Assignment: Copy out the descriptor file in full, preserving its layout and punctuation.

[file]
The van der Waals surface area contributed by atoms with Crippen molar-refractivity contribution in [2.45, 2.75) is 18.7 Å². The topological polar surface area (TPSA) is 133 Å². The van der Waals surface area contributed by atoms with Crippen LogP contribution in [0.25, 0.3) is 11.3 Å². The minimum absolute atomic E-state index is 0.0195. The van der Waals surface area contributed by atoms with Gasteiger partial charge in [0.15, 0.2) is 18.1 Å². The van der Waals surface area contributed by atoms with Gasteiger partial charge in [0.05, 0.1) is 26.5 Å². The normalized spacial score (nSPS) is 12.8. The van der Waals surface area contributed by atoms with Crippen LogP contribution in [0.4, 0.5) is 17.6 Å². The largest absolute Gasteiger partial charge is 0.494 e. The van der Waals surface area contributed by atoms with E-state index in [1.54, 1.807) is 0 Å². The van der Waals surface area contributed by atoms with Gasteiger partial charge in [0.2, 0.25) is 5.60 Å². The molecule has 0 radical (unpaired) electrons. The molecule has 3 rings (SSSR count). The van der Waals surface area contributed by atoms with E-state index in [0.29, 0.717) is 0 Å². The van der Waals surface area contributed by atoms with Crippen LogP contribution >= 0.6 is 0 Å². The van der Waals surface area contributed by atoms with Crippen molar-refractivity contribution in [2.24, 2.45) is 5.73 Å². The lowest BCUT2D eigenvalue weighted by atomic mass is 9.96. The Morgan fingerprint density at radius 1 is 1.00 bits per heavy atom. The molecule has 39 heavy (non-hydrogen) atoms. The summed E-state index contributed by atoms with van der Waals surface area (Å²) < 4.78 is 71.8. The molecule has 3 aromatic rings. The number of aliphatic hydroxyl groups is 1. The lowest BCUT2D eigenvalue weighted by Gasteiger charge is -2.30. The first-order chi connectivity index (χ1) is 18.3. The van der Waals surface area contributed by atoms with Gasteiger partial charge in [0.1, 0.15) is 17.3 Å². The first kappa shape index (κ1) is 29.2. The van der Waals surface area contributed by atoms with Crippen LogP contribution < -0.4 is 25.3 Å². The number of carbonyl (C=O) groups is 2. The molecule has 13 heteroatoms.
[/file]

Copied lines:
The van der Waals surface area contributed by atoms with Crippen molar-refractivity contribution in [2.45, 2.75) is 18.7 Å². The topological polar surface area (TPSA) is 133 Å². The van der Waals surface area contributed by atoms with Crippen LogP contribution in [0.25, 0.3) is 11.3 Å². The minimum absolute atomic E-state index is 0.0195. The van der Waals surface area contributed by atoms with Gasteiger partial charge in [0.15, 0.2) is 18.1 Å². The van der Waals surface area contributed by atoms with Gasteiger partial charge in [0.05, 0.1) is 26.5 Å². The normalized spacial score (nSPS) is 12.8. The van der Waals surface area contributed by atoms with Crippen LogP contribution in [0.4, 0.5) is 17.6 Å². The largest absolute Gasteiger partial charge is 0.494 e. The van der Waals surface area contributed by atoms with E-state index in [1.54, 1.807) is 0 Å². The van der Waals surface area contributed by atoms with Gasteiger partial charge in [0.2, 0.25) is 5.60 Å². The molecule has 0 radical (unpaired) electrons. The molecule has 3 rings (SSSR count). The van der Waals surface area contributed by atoms with E-state index in [0.29, 0.717) is 0 Å². The van der Waals surface area contributed by atoms with Crippen LogP contribution >= 0.6 is 0 Å². The van der Waals surface area contributed by atoms with Crippen molar-refractivity contribution in [2.24, 2.45) is 5.73 Å². The lowest BCUT2D eigenvalue weighted by atomic mass is 9.96. The Morgan fingerprint density at radius 1 is 1.00 bits per heavy atom. The molecule has 39 heavy (non-hydrogen) atoms. The summed E-state index contributed by atoms with van der Waals surface area (Å²) < 4.78 is 71.8. The molecule has 3 aromatic rings. The number of aliphatic hydroxyl groups is 1. The lowest BCUT2D eigenvalue weighted by Gasteiger charge is -2.30. The first-order chi connectivity index (χ1) is 18.3. The van der Waals surface area contributed by atoms with Gasteiger partial charge in [0.1, 0.15) is 17.3 Å². The first kappa shape index (κ1) is 29.2. The van der Waals surface area contributed by atoms with Crippen LogP contribution < -0.4 is 25.3 Å². The number of carbonyl (C=O) groups is 2. The molecule has 13 heteroatoms.